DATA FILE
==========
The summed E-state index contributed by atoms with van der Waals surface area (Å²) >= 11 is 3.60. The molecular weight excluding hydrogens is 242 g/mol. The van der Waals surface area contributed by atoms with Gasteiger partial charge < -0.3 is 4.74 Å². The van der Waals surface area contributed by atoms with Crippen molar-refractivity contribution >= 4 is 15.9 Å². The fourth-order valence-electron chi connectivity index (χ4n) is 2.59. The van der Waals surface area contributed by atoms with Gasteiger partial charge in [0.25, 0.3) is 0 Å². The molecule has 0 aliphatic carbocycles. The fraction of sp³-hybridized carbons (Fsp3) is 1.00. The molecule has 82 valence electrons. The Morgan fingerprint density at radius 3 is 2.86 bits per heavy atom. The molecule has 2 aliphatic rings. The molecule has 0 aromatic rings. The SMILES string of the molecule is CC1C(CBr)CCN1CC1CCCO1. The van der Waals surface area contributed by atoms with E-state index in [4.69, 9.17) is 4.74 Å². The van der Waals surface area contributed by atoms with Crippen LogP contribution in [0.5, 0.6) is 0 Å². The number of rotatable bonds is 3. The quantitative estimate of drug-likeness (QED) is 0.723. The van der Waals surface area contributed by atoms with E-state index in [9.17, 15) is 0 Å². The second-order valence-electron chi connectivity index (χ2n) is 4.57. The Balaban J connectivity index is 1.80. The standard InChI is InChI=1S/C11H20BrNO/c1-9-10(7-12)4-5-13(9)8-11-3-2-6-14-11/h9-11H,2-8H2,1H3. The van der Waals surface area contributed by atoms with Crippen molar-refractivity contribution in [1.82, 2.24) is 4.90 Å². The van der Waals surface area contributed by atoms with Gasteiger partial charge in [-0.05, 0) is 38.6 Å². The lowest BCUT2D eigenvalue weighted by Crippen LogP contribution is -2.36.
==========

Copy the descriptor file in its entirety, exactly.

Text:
The summed E-state index contributed by atoms with van der Waals surface area (Å²) >= 11 is 3.60. The molecular weight excluding hydrogens is 242 g/mol. The van der Waals surface area contributed by atoms with Gasteiger partial charge < -0.3 is 4.74 Å². The van der Waals surface area contributed by atoms with Crippen molar-refractivity contribution >= 4 is 15.9 Å². The fourth-order valence-electron chi connectivity index (χ4n) is 2.59. The van der Waals surface area contributed by atoms with Gasteiger partial charge in [0.25, 0.3) is 0 Å². The molecule has 0 aliphatic carbocycles. The fraction of sp³-hybridized carbons (Fsp3) is 1.00. The molecule has 82 valence electrons. The Morgan fingerprint density at radius 3 is 2.86 bits per heavy atom. The molecule has 2 aliphatic rings. The molecule has 0 aromatic rings. The SMILES string of the molecule is CC1C(CBr)CCN1CC1CCCO1. The van der Waals surface area contributed by atoms with E-state index in [4.69, 9.17) is 4.74 Å². The van der Waals surface area contributed by atoms with Crippen LogP contribution in [0.5, 0.6) is 0 Å². The number of rotatable bonds is 3. The quantitative estimate of drug-likeness (QED) is 0.723. The van der Waals surface area contributed by atoms with E-state index in [9.17, 15) is 0 Å². The second-order valence-electron chi connectivity index (χ2n) is 4.57. The Balaban J connectivity index is 1.80. The standard InChI is InChI=1S/C11H20BrNO/c1-9-10(7-12)4-5-13(9)8-11-3-2-6-14-11/h9-11H,2-8H2,1H3. The van der Waals surface area contributed by atoms with Crippen molar-refractivity contribution in [1.82, 2.24) is 4.90 Å². The van der Waals surface area contributed by atoms with Gasteiger partial charge in [-0.05, 0) is 38.6 Å². The lowest BCUT2D eigenvalue weighted by Crippen LogP contribution is -2.36.